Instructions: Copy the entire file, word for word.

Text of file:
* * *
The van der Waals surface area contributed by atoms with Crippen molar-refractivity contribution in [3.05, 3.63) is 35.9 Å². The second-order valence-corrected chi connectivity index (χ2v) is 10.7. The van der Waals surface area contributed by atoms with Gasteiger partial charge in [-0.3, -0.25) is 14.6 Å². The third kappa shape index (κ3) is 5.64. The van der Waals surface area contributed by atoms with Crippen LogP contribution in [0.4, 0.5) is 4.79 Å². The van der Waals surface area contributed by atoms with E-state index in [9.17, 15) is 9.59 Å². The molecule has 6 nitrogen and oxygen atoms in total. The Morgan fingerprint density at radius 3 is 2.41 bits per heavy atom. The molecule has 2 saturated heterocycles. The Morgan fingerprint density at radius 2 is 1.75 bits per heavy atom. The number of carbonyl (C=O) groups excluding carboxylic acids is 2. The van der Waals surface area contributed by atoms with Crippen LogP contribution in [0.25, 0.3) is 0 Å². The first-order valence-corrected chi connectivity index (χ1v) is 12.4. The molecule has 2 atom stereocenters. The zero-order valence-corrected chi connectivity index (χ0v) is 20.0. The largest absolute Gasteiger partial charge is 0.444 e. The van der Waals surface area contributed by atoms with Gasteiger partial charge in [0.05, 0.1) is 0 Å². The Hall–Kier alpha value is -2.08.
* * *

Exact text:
The van der Waals surface area contributed by atoms with Crippen molar-refractivity contribution in [3.05, 3.63) is 35.9 Å². The second-order valence-corrected chi connectivity index (χ2v) is 10.7. The van der Waals surface area contributed by atoms with Gasteiger partial charge in [-0.3, -0.25) is 14.6 Å². The third kappa shape index (κ3) is 5.64. The van der Waals surface area contributed by atoms with Crippen LogP contribution in [0.4, 0.5) is 4.79 Å². The van der Waals surface area contributed by atoms with E-state index in [9.17, 15) is 9.59 Å². The molecule has 6 nitrogen and oxygen atoms in total. The Morgan fingerprint density at radius 3 is 2.41 bits per heavy atom. The molecule has 2 saturated heterocycles. The Morgan fingerprint density at radius 2 is 1.75 bits per heavy atom. The number of carbonyl (C=O) groups excluding carboxylic acids is 2. The van der Waals surface area contributed by atoms with Crippen LogP contribution in [0.25, 0.3) is 0 Å². The first-order valence-corrected chi connectivity index (χ1v) is 12.4. The molecule has 2 atom stereocenters. The zero-order valence-corrected chi connectivity index (χ0v) is 20.0. The largest absolute Gasteiger partial charge is 0.444 e. The van der Waals surface area contributed by atoms with Gasteiger partial charge in [0.05, 0.1) is 0 Å². The Hall–Kier alpha value is -2.08.